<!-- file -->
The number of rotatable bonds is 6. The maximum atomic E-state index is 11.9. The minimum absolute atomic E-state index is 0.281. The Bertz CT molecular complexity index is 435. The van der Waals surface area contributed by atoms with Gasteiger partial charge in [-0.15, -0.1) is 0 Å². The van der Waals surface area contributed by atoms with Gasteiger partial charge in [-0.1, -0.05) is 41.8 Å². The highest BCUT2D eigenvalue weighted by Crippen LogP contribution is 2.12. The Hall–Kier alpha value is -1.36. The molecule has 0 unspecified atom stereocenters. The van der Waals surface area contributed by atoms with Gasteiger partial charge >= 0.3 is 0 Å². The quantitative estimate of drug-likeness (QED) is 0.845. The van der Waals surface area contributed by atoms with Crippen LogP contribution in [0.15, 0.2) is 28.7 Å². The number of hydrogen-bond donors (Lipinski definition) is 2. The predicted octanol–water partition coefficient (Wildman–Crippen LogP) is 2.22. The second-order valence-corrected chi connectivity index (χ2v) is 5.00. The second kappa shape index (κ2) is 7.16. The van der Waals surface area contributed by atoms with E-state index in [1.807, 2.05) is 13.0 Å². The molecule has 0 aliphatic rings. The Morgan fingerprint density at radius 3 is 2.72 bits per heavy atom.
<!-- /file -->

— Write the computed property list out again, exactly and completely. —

The number of rotatable bonds is 6. The maximum atomic E-state index is 11.9. The minimum absolute atomic E-state index is 0.281. The Bertz CT molecular complexity index is 435. The van der Waals surface area contributed by atoms with Gasteiger partial charge in [-0.15, -0.1) is 0 Å². The van der Waals surface area contributed by atoms with Gasteiger partial charge in [-0.1, -0.05) is 41.8 Å². The highest BCUT2D eigenvalue weighted by Crippen LogP contribution is 2.12. The Hall–Kier alpha value is -1.36. The molecule has 0 unspecified atom stereocenters. The van der Waals surface area contributed by atoms with Gasteiger partial charge >= 0.3 is 0 Å². The quantitative estimate of drug-likeness (QED) is 0.845. The van der Waals surface area contributed by atoms with Crippen LogP contribution in [0.15, 0.2) is 28.7 Å². The number of hydrogen-bond donors (Lipinski definition) is 2. The predicted octanol–water partition coefficient (Wildman–Crippen LogP) is 2.22. The second-order valence-corrected chi connectivity index (χ2v) is 5.00. The second kappa shape index (κ2) is 7.16. The van der Waals surface area contributed by atoms with E-state index in [1.807, 2.05) is 13.0 Å². The molecule has 0 aliphatic rings. The Morgan fingerprint density at radius 3 is 2.72 bits per heavy atom.